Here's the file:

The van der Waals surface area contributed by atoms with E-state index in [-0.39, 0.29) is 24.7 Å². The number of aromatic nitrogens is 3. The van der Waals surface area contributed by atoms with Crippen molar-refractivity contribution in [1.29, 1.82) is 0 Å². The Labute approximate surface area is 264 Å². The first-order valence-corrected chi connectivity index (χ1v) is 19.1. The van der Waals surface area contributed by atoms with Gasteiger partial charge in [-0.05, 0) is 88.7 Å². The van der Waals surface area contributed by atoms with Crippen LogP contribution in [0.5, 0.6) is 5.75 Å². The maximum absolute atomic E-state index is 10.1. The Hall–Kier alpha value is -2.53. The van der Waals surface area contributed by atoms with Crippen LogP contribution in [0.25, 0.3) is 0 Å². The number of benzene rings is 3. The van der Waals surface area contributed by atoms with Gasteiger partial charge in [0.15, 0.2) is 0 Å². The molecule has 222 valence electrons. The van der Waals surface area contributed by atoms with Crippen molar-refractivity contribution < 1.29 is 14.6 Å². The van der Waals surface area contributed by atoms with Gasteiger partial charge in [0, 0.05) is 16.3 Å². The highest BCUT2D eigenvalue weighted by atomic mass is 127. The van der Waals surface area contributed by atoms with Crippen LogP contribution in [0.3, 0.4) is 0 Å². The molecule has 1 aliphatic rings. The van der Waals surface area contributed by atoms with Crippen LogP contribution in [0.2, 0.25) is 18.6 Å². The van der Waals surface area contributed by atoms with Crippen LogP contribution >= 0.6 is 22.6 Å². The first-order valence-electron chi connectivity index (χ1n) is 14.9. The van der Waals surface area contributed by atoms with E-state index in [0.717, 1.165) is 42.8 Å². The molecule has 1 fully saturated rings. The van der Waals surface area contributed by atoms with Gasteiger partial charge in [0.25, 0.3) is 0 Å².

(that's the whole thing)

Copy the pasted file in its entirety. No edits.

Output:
The van der Waals surface area contributed by atoms with E-state index in [-0.39, 0.29) is 24.7 Å². The number of aromatic nitrogens is 3. The van der Waals surface area contributed by atoms with Crippen molar-refractivity contribution in [1.29, 1.82) is 0 Å². The Labute approximate surface area is 264 Å². The first-order valence-corrected chi connectivity index (χ1v) is 19.1. The van der Waals surface area contributed by atoms with Gasteiger partial charge in [-0.05, 0) is 88.7 Å². The van der Waals surface area contributed by atoms with Crippen LogP contribution in [0.5, 0.6) is 5.75 Å². The maximum absolute atomic E-state index is 10.1. The Hall–Kier alpha value is -2.53. The van der Waals surface area contributed by atoms with Crippen LogP contribution in [0.25, 0.3) is 0 Å². The number of benzene rings is 3. The van der Waals surface area contributed by atoms with Gasteiger partial charge in [0.15, 0.2) is 0 Å². The molecule has 222 valence electrons. The van der Waals surface area contributed by atoms with Crippen molar-refractivity contribution < 1.29 is 14.6 Å². The van der Waals surface area contributed by atoms with Gasteiger partial charge in [0, 0.05) is 16.3 Å². The highest BCUT2D eigenvalue weighted by atomic mass is 127. The van der Waals surface area contributed by atoms with Crippen LogP contribution in [0.3, 0.4) is 0 Å². The molecule has 1 aliphatic rings. The van der Waals surface area contributed by atoms with Crippen LogP contribution in [0.2, 0.25) is 18.6 Å². The van der Waals surface area contributed by atoms with Crippen LogP contribution >= 0.6 is 22.6 Å². The first-order valence-electron chi connectivity index (χ1n) is 14.9. The van der Waals surface area contributed by atoms with E-state index in [0.717, 1.165) is 42.8 Å². The molecule has 1 fully saturated rings. The van der Waals surface area contributed by atoms with Gasteiger partial charge in [0.25, 0.3) is 0 Å².